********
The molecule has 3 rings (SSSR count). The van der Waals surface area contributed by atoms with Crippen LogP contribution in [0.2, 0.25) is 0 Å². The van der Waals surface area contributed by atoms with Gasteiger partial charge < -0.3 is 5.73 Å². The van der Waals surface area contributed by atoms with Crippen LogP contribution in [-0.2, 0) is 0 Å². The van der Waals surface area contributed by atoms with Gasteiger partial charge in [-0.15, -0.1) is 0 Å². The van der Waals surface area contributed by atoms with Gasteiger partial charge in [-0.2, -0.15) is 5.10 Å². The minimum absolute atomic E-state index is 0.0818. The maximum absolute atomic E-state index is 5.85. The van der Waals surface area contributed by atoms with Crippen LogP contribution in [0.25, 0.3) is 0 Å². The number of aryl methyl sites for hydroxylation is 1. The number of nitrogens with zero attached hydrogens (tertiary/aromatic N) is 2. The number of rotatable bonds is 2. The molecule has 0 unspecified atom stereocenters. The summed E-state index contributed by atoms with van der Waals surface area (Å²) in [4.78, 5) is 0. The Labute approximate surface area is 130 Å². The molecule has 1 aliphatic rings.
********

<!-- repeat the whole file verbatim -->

The molecule has 3 rings (SSSR count). The van der Waals surface area contributed by atoms with Crippen LogP contribution in [0.2, 0.25) is 0 Å². The van der Waals surface area contributed by atoms with Gasteiger partial charge < -0.3 is 5.73 Å². The van der Waals surface area contributed by atoms with Crippen LogP contribution in [-0.2, 0) is 0 Å². The van der Waals surface area contributed by atoms with Gasteiger partial charge in [-0.15, -0.1) is 0 Å². The van der Waals surface area contributed by atoms with Gasteiger partial charge in [-0.2, -0.15) is 5.10 Å². The minimum absolute atomic E-state index is 0.0818. The maximum absolute atomic E-state index is 5.85. The van der Waals surface area contributed by atoms with Crippen LogP contribution in [0.25, 0.3) is 0 Å². The number of aryl methyl sites for hydroxylation is 1. The number of nitrogens with zero attached hydrogens (tertiary/aromatic N) is 2. The number of rotatable bonds is 2. The molecule has 0 unspecified atom stereocenters. The summed E-state index contributed by atoms with van der Waals surface area (Å²) in [4.78, 5) is 0. The Labute approximate surface area is 130 Å². The molecule has 1 aliphatic rings.